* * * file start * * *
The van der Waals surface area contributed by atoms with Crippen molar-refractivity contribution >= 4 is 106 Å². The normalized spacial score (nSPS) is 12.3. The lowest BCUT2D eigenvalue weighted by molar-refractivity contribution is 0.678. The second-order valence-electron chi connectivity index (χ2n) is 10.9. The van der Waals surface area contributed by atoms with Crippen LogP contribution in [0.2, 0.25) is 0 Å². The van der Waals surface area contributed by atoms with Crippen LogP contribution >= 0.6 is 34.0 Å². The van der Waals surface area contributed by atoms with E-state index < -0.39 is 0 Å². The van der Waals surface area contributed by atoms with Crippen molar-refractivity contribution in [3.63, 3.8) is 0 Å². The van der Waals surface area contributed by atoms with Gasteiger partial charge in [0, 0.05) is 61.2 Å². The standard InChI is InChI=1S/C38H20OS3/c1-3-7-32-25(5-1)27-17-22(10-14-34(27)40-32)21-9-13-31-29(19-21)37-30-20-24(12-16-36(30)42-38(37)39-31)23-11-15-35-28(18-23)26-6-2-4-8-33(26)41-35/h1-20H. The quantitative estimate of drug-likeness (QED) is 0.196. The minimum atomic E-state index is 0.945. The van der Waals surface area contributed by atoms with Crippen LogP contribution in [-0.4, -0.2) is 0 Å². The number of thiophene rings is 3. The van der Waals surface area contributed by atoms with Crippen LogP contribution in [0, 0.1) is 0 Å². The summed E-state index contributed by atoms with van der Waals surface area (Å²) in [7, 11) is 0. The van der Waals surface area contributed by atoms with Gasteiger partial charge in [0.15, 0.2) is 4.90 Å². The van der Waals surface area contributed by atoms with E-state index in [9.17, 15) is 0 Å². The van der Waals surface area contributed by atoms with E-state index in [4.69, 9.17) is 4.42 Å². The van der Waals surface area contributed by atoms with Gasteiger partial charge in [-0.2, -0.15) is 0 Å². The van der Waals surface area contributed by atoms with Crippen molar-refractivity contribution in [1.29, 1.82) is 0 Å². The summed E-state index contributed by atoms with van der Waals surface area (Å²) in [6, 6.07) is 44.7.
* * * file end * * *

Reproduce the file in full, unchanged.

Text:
The van der Waals surface area contributed by atoms with Crippen molar-refractivity contribution >= 4 is 106 Å². The normalized spacial score (nSPS) is 12.3. The lowest BCUT2D eigenvalue weighted by molar-refractivity contribution is 0.678. The second-order valence-electron chi connectivity index (χ2n) is 10.9. The van der Waals surface area contributed by atoms with Crippen LogP contribution in [0.2, 0.25) is 0 Å². The van der Waals surface area contributed by atoms with Crippen LogP contribution >= 0.6 is 34.0 Å². The van der Waals surface area contributed by atoms with E-state index < -0.39 is 0 Å². The van der Waals surface area contributed by atoms with Crippen molar-refractivity contribution in [3.63, 3.8) is 0 Å². The van der Waals surface area contributed by atoms with Gasteiger partial charge in [0, 0.05) is 61.2 Å². The standard InChI is InChI=1S/C38H20OS3/c1-3-7-32-25(5-1)27-17-22(10-14-34(27)40-32)21-9-13-31-29(19-21)37-30-20-24(12-16-36(30)42-38(37)39-31)23-11-15-35-28(18-23)26-6-2-4-8-33(26)41-35/h1-20H. The quantitative estimate of drug-likeness (QED) is 0.196. The minimum atomic E-state index is 0.945. The van der Waals surface area contributed by atoms with Crippen LogP contribution in [-0.4, -0.2) is 0 Å². The number of thiophene rings is 3. The van der Waals surface area contributed by atoms with Crippen LogP contribution in [0, 0.1) is 0 Å². The summed E-state index contributed by atoms with van der Waals surface area (Å²) in [7, 11) is 0. The van der Waals surface area contributed by atoms with Gasteiger partial charge in [0.15, 0.2) is 4.90 Å². The van der Waals surface area contributed by atoms with E-state index in [9.17, 15) is 0 Å². The van der Waals surface area contributed by atoms with E-state index in [4.69, 9.17) is 4.42 Å². The van der Waals surface area contributed by atoms with Gasteiger partial charge in [-0.2, -0.15) is 0 Å². The van der Waals surface area contributed by atoms with Crippen molar-refractivity contribution in [1.29, 1.82) is 0 Å². The summed E-state index contributed by atoms with van der Waals surface area (Å²) in [6, 6.07) is 44.7.